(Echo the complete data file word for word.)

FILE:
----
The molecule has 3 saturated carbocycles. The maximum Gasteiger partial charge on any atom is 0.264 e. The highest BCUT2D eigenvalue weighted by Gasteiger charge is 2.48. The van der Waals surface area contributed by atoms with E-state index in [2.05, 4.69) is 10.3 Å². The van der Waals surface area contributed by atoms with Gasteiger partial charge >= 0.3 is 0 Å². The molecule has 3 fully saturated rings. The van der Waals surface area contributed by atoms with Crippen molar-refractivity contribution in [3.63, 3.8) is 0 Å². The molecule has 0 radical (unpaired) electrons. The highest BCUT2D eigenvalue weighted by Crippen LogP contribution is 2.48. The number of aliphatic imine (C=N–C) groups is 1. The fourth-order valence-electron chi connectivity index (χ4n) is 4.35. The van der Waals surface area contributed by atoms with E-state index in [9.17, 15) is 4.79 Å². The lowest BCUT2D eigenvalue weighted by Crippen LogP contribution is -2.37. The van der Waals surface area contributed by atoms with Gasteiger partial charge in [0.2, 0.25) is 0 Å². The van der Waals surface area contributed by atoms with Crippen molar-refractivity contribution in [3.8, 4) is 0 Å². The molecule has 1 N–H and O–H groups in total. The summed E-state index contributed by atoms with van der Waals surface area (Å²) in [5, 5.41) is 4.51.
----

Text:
The molecule has 3 saturated carbocycles. The maximum Gasteiger partial charge on any atom is 0.264 e. The highest BCUT2D eigenvalue weighted by Gasteiger charge is 2.48. The van der Waals surface area contributed by atoms with E-state index in [2.05, 4.69) is 10.3 Å². The van der Waals surface area contributed by atoms with Gasteiger partial charge >= 0.3 is 0 Å². The molecule has 3 fully saturated rings. The van der Waals surface area contributed by atoms with Crippen molar-refractivity contribution in [3.63, 3.8) is 0 Å². The molecule has 0 radical (unpaired) electrons. The highest BCUT2D eigenvalue weighted by Crippen LogP contribution is 2.48. The number of aliphatic imine (C=N–C) groups is 1. The fourth-order valence-electron chi connectivity index (χ4n) is 4.35. The van der Waals surface area contributed by atoms with E-state index in [9.17, 15) is 4.79 Å². The lowest BCUT2D eigenvalue weighted by Crippen LogP contribution is -2.37. The van der Waals surface area contributed by atoms with Gasteiger partial charge in [0.2, 0.25) is 0 Å². The van der Waals surface area contributed by atoms with Crippen molar-refractivity contribution in [3.8, 4) is 0 Å². The molecule has 1 N–H and O–H groups in total. The summed E-state index contributed by atoms with van der Waals surface area (Å²) in [5, 5.41) is 4.51.